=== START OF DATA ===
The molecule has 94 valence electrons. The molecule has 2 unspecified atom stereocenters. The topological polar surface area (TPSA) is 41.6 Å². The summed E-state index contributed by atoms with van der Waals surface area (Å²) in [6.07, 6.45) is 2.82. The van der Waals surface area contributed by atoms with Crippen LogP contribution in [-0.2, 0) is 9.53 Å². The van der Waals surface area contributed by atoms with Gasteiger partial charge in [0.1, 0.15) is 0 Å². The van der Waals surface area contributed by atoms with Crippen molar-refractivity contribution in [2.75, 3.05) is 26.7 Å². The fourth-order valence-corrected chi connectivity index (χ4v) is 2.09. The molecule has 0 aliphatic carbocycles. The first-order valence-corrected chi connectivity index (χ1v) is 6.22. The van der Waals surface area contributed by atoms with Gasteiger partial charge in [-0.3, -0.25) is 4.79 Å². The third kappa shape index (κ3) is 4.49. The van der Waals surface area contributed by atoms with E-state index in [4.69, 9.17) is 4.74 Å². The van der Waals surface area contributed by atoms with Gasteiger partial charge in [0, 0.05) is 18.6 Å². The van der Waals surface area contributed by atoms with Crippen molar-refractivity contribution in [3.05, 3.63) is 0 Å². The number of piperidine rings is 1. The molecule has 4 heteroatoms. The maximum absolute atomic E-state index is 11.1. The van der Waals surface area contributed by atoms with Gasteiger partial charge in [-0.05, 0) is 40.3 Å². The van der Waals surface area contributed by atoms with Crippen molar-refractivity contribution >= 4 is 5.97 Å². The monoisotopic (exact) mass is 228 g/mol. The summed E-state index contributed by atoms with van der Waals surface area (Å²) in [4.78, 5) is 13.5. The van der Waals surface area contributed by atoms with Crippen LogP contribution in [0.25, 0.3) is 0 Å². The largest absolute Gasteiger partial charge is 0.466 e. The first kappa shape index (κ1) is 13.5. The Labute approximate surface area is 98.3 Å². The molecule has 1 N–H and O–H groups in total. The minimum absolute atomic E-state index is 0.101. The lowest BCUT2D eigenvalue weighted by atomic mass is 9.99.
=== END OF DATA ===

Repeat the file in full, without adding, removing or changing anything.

The molecule has 94 valence electrons. The molecule has 2 unspecified atom stereocenters. The topological polar surface area (TPSA) is 41.6 Å². The summed E-state index contributed by atoms with van der Waals surface area (Å²) in [6.07, 6.45) is 2.82. The van der Waals surface area contributed by atoms with Crippen LogP contribution in [-0.2, 0) is 9.53 Å². The van der Waals surface area contributed by atoms with Gasteiger partial charge in [0.1, 0.15) is 0 Å². The van der Waals surface area contributed by atoms with Crippen molar-refractivity contribution in [2.75, 3.05) is 26.7 Å². The fourth-order valence-corrected chi connectivity index (χ4v) is 2.09. The molecule has 0 aliphatic carbocycles. The first-order valence-corrected chi connectivity index (χ1v) is 6.22. The van der Waals surface area contributed by atoms with Gasteiger partial charge in [-0.3, -0.25) is 4.79 Å². The third kappa shape index (κ3) is 4.49. The van der Waals surface area contributed by atoms with E-state index in [4.69, 9.17) is 4.74 Å². The van der Waals surface area contributed by atoms with Gasteiger partial charge in [0, 0.05) is 18.6 Å². The van der Waals surface area contributed by atoms with Crippen molar-refractivity contribution in [3.05, 3.63) is 0 Å². The number of piperidine rings is 1. The molecule has 4 heteroatoms. The maximum absolute atomic E-state index is 11.1. The van der Waals surface area contributed by atoms with Gasteiger partial charge in [-0.05, 0) is 40.3 Å². The van der Waals surface area contributed by atoms with Crippen molar-refractivity contribution >= 4 is 5.97 Å². The monoisotopic (exact) mass is 228 g/mol. The summed E-state index contributed by atoms with van der Waals surface area (Å²) in [4.78, 5) is 13.5. The van der Waals surface area contributed by atoms with Crippen LogP contribution in [0.25, 0.3) is 0 Å². The largest absolute Gasteiger partial charge is 0.466 e. The first kappa shape index (κ1) is 13.5. The Labute approximate surface area is 98.3 Å². The molecule has 1 N–H and O–H groups in total. The minimum absolute atomic E-state index is 0.101. The lowest BCUT2D eigenvalue weighted by atomic mass is 9.99.